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How to learn piano chord progression (with chart to print out)


By Colin Forrester

There are many piano methods, especially online piano guides start you off learning chords straight away. In my opinion, this is not the correct way to learn the piano.
You should learn the value of notes, rhythm, musical terms, posture, and everything else that has been previously talked about well before approaching chords. However, without understanding chords and how they structure a piece of music, you will have no idea when it comes to composing your own work, songwriting or to learning how to improvise (should these be your aims). There is another post which is more of an introduction to chords for beginners.
What is a chord?
A chord is when you play two or more notes together. Chords are numbered in Roman numerals. To truly understand chords you must learn what the triad is.
You probably know that triad comes from the word tri, meaning three. So the triad is a chord with three notes. The three notes that make up the triad are the fifth, the third, and the root note.
The triad can start on any note in the scale. Below is a simple chord chart:


G
E
C
A
F
D
B
G
E
C
A
F
D
B
G
A
C
A
F
D
B
G
E
C

Chord Progression
When you get a series of chords in a row, it is called a chord progression. The root, the third, and the fifth are common chord progressions.

Learn the chord system and play along to any song or compose your own music ~
When you learn the chord system you will recognise which chord fits in with which melody.
All composers are masters of the chord system. If they hear a melody, they already know which
chord fits that particular phrase. To understand the chord system you must learn and understand the following terminology:
  • The tonic (or position 1) is the first scale degree of the diatonic scale (eg: c, d, e, f, g, a, b, c). The triad formed on the tonic note, the tonic chord, is usually the most significant chord. So a piece of music in the key of c major can start with a triad on the tonic - C (c, e, g) 
  • supertonic  (position 2) — second scale degree (the scale degree immediately "above" the tonic);
  • mediant — third scale degree (the "middle" note of the tonic triad)
  • subdominant — fourth scale degree (a fifth "below" the tonic)
  • dominant — fifth scale degree (this chord often precedes the tonic when finishsing/resolving a piece of music)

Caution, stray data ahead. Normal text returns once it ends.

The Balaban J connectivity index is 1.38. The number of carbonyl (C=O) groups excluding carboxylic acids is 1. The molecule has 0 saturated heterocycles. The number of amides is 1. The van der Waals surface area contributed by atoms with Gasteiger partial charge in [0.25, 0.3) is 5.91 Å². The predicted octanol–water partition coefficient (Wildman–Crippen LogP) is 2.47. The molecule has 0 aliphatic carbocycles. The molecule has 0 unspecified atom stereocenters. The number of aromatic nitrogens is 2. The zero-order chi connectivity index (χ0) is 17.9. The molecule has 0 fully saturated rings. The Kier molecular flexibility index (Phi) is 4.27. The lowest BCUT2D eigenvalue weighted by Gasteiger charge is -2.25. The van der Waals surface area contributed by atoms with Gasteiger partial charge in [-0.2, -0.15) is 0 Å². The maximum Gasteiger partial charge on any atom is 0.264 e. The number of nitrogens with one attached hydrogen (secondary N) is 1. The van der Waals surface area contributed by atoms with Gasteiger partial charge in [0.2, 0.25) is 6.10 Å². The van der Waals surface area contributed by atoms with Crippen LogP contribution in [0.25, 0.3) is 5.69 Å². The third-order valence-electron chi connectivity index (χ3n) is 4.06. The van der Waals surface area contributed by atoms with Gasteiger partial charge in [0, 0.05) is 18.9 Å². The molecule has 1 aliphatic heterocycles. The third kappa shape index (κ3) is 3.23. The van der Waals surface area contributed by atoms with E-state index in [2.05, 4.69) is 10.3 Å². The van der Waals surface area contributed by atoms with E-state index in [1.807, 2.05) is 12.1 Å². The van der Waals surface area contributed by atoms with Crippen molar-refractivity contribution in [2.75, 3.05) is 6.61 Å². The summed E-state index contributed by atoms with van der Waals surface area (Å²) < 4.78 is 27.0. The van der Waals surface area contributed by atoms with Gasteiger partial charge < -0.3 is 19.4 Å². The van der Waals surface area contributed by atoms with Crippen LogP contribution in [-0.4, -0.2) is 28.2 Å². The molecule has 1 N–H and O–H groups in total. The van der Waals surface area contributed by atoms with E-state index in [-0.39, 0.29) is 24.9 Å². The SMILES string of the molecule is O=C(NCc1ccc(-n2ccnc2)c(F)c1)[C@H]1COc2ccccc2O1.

• submediant — sixth scale degree (the "middle" note of the subdominant triad)
  • leading tone (or leading note) — seventh scale degree (the scale degree that "leads" to the tonic, this is also referred to as subtonic)
  • subtonic - also seventh scale degree, but applying to the lowered 7th found in the natural minor scale


A simple way to start is to use a song pattern is this structure (the key being C major):

Tonic (pos1) Subdominant (pos4) 1 Dominant (pos5) 1 4 1 5 1
So using the chords below it would be:


C major F major C major → G major → C major → F major → C major → G major → C major

This is a basic way of composing a verse for a song and is the foundation of 12-bar blues progression (the difference being the chords have 7ths added)


When you have trained your ear, you will be able to sit down at any piano and play a single note (or even, a chord) in the right-hand and already know which chord to play in the left-hand. If you get it wrong, your trained ear will hear that it doesn't sound quite right. 
Try starting a chord on a different note, and keep trying until it sounds right. If you can understand
this at such an early stage, you are halfway to understanding how chords work.
You will probably find that getting chords to work takes a lot of hard work, but it is worth it.
You're an asset to any band when you know how to play chord
Bands are always looking for piano players that understand chords, especially pop, rock and jazz bands.
Most of this type of music is based around chords and chord progressions.
By studying and practicing all of the above, your ear will be trained to understand and distinguish musical notes.
A simple way to train your ear is for someone to sit at the piano and play any note. You will try to sing the exact note that is being played. When you get this right, and note of a different pitch should be played and you will try to sing this one as well.

When you become accomplished at this task, you will then try and name the note that is being played.

It is very satisfying to write your own music. Learning how chords work makes composing and creating your own music simpler. 

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